Executives shed light on integration of Ximian products
The company announced at the LinuxWorld Expo in San Francisco that GroupWise client/server services will run on Linux, as expected (see story). Groupwise for Linux is due in the first half of 2004. The application melds e-mail, calendaring and scheduling, and contact management.
Novell, Provo, Utah, also shipped this week its LDAP-based eDirectory with support for Red Hat and SuSE Linux distributions, the company said.
Novell has been beating the Linux drum avidly since its annual Brainshare show in April. At that time, Novell Chairman and CEO Jack Messman said the file, print and storage services of NetWare 7.0, due next year, will be uncoupled from the underlying system services of the network operating system. So with NetWare 7.0, file, print and storage services will run natively on both NetWare and Linux kernels (see story).
Adding another layer to its Linux strategy, Novell said Monday it had acquired Ximian, a Boston-based maker of Linux desktop software. During a press conference at LinuxWorld, Messman and Novell Vice Chairman Chris Stone shed some light on how the company plans to integrate Ximian products with its own.
Stone said Novell will initially continue to offer its own product suite and the Ximian Linux client and groupware products separately. But the companies will work to move to a universal client that integrates components of all the product lines.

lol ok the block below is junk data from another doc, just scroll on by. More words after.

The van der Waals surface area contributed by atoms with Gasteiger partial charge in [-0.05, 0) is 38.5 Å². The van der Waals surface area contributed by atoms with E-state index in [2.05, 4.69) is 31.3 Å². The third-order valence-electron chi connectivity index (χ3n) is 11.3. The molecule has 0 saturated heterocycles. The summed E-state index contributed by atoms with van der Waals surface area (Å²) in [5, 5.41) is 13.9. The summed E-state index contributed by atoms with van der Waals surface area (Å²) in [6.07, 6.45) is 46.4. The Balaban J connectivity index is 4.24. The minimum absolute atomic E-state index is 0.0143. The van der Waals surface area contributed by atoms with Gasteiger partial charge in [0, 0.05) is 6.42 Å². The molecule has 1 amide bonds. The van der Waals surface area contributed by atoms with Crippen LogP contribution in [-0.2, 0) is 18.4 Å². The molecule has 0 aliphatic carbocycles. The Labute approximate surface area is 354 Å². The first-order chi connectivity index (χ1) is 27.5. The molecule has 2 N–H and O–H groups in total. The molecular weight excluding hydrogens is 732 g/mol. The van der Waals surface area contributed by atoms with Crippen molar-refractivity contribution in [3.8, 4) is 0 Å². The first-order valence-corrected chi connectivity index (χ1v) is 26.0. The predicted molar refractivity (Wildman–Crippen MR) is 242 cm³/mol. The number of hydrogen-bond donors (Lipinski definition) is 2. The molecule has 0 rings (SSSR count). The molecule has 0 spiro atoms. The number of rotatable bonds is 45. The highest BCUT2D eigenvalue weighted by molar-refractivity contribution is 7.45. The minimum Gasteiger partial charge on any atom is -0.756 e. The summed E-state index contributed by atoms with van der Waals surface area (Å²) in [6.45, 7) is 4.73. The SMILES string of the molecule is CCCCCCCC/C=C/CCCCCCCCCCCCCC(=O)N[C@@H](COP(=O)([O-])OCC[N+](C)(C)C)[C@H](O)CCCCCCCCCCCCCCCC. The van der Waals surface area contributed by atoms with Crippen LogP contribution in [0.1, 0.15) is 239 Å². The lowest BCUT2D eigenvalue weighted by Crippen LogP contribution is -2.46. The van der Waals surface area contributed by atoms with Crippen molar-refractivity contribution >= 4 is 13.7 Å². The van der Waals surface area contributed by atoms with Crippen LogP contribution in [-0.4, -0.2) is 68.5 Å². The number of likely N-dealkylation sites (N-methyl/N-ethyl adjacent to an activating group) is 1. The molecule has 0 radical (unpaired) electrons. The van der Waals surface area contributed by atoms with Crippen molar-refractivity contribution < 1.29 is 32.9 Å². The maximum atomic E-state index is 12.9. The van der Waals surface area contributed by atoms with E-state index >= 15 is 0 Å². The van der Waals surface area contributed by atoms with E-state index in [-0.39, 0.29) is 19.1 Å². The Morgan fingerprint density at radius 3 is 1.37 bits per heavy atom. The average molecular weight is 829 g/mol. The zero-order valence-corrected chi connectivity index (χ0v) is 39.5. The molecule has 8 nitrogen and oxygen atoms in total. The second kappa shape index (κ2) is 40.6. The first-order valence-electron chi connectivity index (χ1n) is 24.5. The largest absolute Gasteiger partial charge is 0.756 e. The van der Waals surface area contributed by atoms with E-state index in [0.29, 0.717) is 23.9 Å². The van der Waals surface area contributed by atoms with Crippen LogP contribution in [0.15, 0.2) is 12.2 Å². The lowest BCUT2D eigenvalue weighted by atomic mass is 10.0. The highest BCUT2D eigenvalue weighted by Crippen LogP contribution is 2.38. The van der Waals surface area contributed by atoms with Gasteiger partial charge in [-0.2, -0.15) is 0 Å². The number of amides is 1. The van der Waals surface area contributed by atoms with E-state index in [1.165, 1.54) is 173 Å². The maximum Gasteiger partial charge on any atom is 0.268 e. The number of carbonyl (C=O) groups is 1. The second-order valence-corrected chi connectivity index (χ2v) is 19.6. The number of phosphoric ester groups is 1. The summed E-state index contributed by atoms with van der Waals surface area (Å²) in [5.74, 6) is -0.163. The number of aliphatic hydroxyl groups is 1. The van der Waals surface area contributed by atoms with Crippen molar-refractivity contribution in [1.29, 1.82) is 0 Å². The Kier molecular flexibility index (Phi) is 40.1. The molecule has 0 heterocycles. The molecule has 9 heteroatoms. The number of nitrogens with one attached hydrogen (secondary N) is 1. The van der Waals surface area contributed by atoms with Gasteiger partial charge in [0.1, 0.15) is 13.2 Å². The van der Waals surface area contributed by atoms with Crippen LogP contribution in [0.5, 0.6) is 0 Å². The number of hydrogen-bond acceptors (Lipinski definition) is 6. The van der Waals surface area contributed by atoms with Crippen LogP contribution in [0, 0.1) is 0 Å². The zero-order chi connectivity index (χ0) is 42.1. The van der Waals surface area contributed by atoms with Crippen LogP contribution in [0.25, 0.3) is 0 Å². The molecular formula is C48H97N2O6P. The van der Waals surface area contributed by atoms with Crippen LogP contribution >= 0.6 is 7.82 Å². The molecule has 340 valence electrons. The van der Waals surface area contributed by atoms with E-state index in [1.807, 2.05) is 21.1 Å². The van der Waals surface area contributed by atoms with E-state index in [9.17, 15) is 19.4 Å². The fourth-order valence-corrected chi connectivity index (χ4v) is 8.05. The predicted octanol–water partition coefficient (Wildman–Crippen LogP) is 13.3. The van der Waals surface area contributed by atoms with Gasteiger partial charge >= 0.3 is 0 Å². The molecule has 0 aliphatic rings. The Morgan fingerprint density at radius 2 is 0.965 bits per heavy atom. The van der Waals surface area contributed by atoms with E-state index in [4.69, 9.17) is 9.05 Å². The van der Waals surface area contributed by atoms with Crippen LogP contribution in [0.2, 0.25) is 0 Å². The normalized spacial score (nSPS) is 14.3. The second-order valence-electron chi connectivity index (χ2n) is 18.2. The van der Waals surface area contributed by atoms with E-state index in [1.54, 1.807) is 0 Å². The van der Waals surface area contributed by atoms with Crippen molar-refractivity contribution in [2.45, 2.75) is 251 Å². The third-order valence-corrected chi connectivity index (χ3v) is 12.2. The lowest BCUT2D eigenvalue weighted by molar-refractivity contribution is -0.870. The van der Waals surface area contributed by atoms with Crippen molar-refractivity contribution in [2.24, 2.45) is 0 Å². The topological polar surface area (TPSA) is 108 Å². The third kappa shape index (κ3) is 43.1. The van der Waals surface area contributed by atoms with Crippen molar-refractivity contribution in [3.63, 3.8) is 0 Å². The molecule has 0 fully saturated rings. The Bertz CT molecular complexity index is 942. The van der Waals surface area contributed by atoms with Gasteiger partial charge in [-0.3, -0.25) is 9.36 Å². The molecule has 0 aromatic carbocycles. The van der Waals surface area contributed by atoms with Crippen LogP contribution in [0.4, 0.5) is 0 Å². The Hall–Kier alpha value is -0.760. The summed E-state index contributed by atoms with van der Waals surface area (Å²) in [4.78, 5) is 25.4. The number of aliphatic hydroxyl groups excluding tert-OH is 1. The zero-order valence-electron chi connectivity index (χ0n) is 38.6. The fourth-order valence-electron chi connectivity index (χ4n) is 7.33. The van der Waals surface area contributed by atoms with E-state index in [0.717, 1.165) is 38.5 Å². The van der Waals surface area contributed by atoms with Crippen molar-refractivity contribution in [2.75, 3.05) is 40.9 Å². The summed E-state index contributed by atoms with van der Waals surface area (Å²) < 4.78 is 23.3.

"From our perspective, we're not doing piece parts or porting software," Stone said. "The entire stack is what Novell is after."
For example, Ximian co-founder and former Senior Vice President Nat Friedman, now vice president of research and development in the newly created Novell Ximian Services business unit, said there are "important infrastructure services" Novell has in its NetWare operating system that Linux currently doesn't have. "We want the Ximian desktop to [take advantage] of this," Friedman said.
Messman stressed that Novell has absolutely no plans to abandon NetWare and will continue to support it as long as customers want to buy it. "We're not dropping NetWare, we're adding Linux," Messman said.
Friedman said Novell's support for Linux and open-source in general, as well as its purchase of Ximian, spells huge opportunity for the adoption of Linux on the desktop.
"The desktop is the next big thing for Linux," Friedman said. "It's where we're going to see the most explosive activity."
Friedman warned, however, that it is foolish to expect Linux on the desktop to become a significant threat to Microsoft Windows all at once. As Linux adoption grew slowly in server environments, initial adoption at the desktop level, too, will come slowly at "the edge"--i.e., in technical workstations and single-use cases--before the "general knowledge worker" begins using Linux clients, he said.